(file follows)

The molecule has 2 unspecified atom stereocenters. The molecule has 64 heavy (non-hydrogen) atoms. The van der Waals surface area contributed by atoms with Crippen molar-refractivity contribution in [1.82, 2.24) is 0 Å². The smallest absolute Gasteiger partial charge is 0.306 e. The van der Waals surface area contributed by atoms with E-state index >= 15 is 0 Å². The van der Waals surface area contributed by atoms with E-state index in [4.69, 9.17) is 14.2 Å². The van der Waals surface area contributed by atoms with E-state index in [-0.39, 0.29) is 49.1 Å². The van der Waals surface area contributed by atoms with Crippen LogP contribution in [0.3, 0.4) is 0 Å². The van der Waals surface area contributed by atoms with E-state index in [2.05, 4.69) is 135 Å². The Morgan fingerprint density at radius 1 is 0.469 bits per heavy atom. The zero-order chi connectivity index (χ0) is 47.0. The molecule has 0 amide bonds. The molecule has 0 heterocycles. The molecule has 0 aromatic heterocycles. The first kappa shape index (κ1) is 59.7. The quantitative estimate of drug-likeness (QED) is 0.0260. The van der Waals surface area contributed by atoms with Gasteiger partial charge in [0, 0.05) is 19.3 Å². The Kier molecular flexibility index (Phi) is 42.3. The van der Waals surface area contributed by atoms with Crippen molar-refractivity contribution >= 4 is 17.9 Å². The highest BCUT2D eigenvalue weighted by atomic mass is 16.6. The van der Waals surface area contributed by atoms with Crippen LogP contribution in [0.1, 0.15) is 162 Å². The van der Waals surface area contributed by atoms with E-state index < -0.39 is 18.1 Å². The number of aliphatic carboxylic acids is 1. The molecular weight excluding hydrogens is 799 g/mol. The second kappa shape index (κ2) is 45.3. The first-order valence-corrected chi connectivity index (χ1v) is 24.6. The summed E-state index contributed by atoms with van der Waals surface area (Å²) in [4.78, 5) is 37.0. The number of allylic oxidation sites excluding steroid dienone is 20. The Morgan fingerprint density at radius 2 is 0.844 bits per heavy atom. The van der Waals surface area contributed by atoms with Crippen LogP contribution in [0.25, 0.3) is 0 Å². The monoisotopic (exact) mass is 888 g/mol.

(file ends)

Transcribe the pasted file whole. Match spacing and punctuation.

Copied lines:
The molecule has 2 unspecified atom stereocenters. The molecule has 64 heavy (non-hydrogen) atoms. The van der Waals surface area contributed by atoms with Crippen molar-refractivity contribution in [1.82, 2.24) is 0 Å². The smallest absolute Gasteiger partial charge is 0.306 e. The van der Waals surface area contributed by atoms with E-state index >= 15 is 0 Å². The van der Waals surface area contributed by atoms with E-state index in [4.69, 9.17) is 14.2 Å². The van der Waals surface area contributed by atoms with E-state index in [-0.39, 0.29) is 49.1 Å². The van der Waals surface area contributed by atoms with Crippen LogP contribution in [0.3, 0.4) is 0 Å². The van der Waals surface area contributed by atoms with E-state index in [2.05, 4.69) is 135 Å². The Morgan fingerprint density at radius 1 is 0.469 bits per heavy atom. The zero-order chi connectivity index (χ0) is 47.0. The molecule has 0 amide bonds. The molecule has 0 heterocycles. The molecule has 0 aromatic heterocycles. The first kappa shape index (κ1) is 59.7. The quantitative estimate of drug-likeness (QED) is 0.0260. The van der Waals surface area contributed by atoms with Gasteiger partial charge in [0, 0.05) is 19.3 Å². The Kier molecular flexibility index (Phi) is 42.3. The van der Waals surface area contributed by atoms with Crippen molar-refractivity contribution >= 4 is 17.9 Å². The highest BCUT2D eigenvalue weighted by atomic mass is 16.6. The van der Waals surface area contributed by atoms with Crippen LogP contribution in [0.1, 0.15) is 162 Å². The van der Waals surface area contributed by atoms with E-state index < -0.39 is 18.1 Å². The number of aliphatic carboxylic acids is 1. The molecular weight excluding hydrogens is 799 g/mol. The second kappa shape index (κ2) is 45.3. The first-order valence-corrected chi connectivity index (χ1v) is 24.6. The summed E-state index contributed by atoms with van der Waals surface area (Å²) in [4.78, 5) is 37.0. The number of allylic oxidation sites excluding steroid dienone is 20. The Morgan fingerprint density at radius 2 is 0.844 bits per heavy atom. The van der Waals surface area contributed by atoms with Crippen LogP contribution in [0.25, 0.3) is 0 Å². The monoisotopic (exact) mass is 888 g/mol.